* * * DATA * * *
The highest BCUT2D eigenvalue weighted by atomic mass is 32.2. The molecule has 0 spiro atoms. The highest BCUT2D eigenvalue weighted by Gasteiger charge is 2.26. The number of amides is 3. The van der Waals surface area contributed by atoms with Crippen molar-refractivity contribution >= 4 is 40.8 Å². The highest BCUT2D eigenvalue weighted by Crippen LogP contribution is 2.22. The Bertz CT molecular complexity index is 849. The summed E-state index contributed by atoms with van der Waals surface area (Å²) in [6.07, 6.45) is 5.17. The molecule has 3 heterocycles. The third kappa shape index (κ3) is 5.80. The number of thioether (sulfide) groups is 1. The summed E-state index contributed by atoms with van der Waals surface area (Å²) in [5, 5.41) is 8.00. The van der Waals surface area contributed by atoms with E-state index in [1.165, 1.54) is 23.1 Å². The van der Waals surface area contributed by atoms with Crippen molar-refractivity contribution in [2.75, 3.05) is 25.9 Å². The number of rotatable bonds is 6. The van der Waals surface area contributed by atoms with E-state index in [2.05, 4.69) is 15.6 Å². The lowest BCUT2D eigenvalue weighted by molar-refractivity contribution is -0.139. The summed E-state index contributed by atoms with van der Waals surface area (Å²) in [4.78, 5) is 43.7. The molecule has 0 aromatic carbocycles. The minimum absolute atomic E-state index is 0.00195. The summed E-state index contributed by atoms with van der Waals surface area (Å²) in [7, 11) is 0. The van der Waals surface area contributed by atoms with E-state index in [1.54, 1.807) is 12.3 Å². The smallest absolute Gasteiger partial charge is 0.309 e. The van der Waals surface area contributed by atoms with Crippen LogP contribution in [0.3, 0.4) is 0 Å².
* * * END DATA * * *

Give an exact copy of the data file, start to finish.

The highest BCUT2D eigenvalue weighted by atomic mass is 32.2. The molecule has 0 spiro atoms. The highest BCUT2D eigenvalue weighted by Gasteiger charge is 2.26. The number of amides is 3. The van der Waals surface area contributed by atoms with Crippen molar-refractivity contribution >= 4 is 40.8 Å². The highest BCUT2D eigenvalue weighted by Crippen LogP contribution is 2.22. The Bertz CT molecular complexity index is 849. The summed E-state index contributed by atoms with van der Waals surface area (Å²) in [6.07, 6.45) is 5.17. The molecule has 3 heterocycles. The third kappa shape index (κ3) is 5.80. The number of thioether (sulfide) groups is 1. The summed E-state index contributed by atoms with van der Waals surface area (Å²) in [5, 5.41) is 8.00. The van der Waals surface area contributed by atoms with E-state index in [1.165, 1.54) is 23.1 Å². The van der Waals surface area contributed by atoms with Crippen molar-refractivity contribution in [2.75, 3.05) is 25.9 Å². The number of rotatable bonds is 6. The van der Waals surface area contributed by atoms with E-state index in [2.05, 4.69) is 15.6 Å². The lowest BCUT2D eigenvalue weighted by molar-refractivity contribution is -0.139. The summed E-state index contributed by atoms with van der Waals surface area (Å²) in [4.78, 5) is 43.7. The molecule has 0 aromatic carbocycles. The minimum absolute atomic E-state index is 0.00195. The summed E-state index contributed by atoms with van der Waals surface area (Å²) in [7, 11) is 0. The van der Waals surface area contributed by atoms with E-state index in [1.54, 1.807) is 12.3 Å². The smallest absolute Gasteiger partial charge is 0.309 e. The van der Waals surface area contributed by atoms with Crippen LogP contribution in [0.3, 0.4) is 0 Å².